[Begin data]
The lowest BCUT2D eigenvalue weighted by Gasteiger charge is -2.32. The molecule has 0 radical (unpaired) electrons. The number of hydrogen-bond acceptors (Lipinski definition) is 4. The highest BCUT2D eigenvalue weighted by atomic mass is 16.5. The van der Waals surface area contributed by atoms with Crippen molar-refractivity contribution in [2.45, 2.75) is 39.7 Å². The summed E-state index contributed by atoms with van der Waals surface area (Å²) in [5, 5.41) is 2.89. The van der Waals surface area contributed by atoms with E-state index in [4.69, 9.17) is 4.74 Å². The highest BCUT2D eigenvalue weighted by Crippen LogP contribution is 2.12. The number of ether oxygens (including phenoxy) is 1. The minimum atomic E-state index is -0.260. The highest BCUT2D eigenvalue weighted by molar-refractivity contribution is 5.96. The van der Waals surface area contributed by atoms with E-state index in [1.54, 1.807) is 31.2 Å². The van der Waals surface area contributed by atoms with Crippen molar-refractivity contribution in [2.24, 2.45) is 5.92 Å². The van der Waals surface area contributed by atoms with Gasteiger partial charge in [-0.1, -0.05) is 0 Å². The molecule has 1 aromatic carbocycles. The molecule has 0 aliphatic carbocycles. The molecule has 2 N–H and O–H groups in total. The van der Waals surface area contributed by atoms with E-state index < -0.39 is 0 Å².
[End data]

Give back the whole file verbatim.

The lowest BCUT2D eigenvalue weighted by Gasteiger charge is -2.32. The molecule has 0 radical (unpaired) electrons. The number of hydrogen-bond acceptors (Lipinski definition) is 4. The highest BCUT2D eigenvalue weighted by atomic mass is 16.5. The van der Waals surface area contributed by atoms with Crippen molar-refractivity contribution in [2.45, 2.75) is 39.7 Å². The summed E-state index contributed by atoms with van der Waals surface area (Å²) in [5, 5.41) is 2.89. The van der Waals surface area contributed by atoms with E-state index in [4.69, 9.17) is 4.74 Å². The highest BCUT2D eigenvalue weighted by Crippen LogP contribution is 2.12. The number of ether oxygens (including phenoxy) is 1. The minimum atomic E-state index is -0.260. The highest BCUT2D eigenvalue weighted by molar-refractivity contribution is 5.96. The van der Waals surface area contributed by atoms with E-state index in [1.54, 1.807) is 31.2 Å². The van der Waals surface area contributed by atoms with Crippen molar-refractivity contribution in [2.24, 2.45) is 5.92 Å². The van der Waals surface area contributed by atoms with Gasteiger partial charge in [-0.1, -0.05) is 0 Å². The molecule has 1 aromatic carbocycles. The molecule has 0 aliphatic carbocycles. The molecule has 2 N–H and O–H groups in total. The van der Waals surface area contributed by atoms with E-state index < -0.39 is 0 Å².